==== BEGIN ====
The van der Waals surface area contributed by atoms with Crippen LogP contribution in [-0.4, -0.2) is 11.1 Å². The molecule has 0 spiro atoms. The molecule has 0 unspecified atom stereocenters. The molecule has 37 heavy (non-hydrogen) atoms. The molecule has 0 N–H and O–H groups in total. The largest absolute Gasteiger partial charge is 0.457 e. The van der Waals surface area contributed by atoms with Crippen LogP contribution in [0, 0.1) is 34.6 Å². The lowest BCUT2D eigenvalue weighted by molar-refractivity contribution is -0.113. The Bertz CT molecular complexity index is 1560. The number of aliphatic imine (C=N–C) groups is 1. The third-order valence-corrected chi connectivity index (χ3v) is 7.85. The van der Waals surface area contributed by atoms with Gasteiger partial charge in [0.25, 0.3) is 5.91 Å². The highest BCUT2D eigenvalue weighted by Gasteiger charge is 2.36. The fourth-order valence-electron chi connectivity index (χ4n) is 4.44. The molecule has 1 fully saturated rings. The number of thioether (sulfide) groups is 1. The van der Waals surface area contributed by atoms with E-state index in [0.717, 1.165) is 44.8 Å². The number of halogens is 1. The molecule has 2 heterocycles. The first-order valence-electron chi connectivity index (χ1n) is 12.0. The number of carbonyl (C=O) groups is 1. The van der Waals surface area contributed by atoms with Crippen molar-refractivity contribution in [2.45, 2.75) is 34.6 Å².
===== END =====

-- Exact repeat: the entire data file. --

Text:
The van der Waals surface area contributed by atoms with Crippen LogP contribution in [-0.4, -0.2) is 11.1 Å². The molecule has 0 spiro atoms. The molecule has 0 unspecified atom stereocenters. The molecule has 37 heavy (non-hydrogen) atoms. The molecule has 0 N–H and O–H groups in total. The largest absolute Gasteiger partial charge is 0.457 e. The van der Waals surface area contributed by atoms with Crippen LogP contribution in [0, 0.1) is 34.6 Å². The lowest BCUT2D eigenvalue weighted by molar-refractivity contribution is -0.113. The Bertz CT molecular complexity index is 1560. The number of aliphatic imine (C=N–C) groups is 1. The third-order valence-corrected chi connectivity index (χ3v) is 7.85. The van der Waals surface area contributed by atoms with Gasteiger partial charge in [0.25, 0.3) is 5.91 Å². The highest BCUT2D eigenvalue weighted by Gasteiger charge is 2.36. The fourth-order valence-electron chi connectivity index (χ4n) is 4.44. The molecule has 1 fully saturated rings. The number of thioether (sulfide) groups is 1. The van der Waals surface area contributed by atoms with E-state index in [0.717, 1.165) is 44.8 Å². The number of halogens is 1. The molecule has 2 heterocycles. The first-order valence-electron chi connectivity index (χ1n) is 12.0. The number of carbonyl (C=O) groups is 1. The van der Waals surface area contributed by atoms with Crippen molar-refractivity contribution in [2.45, 2.75) is 34.6 Å².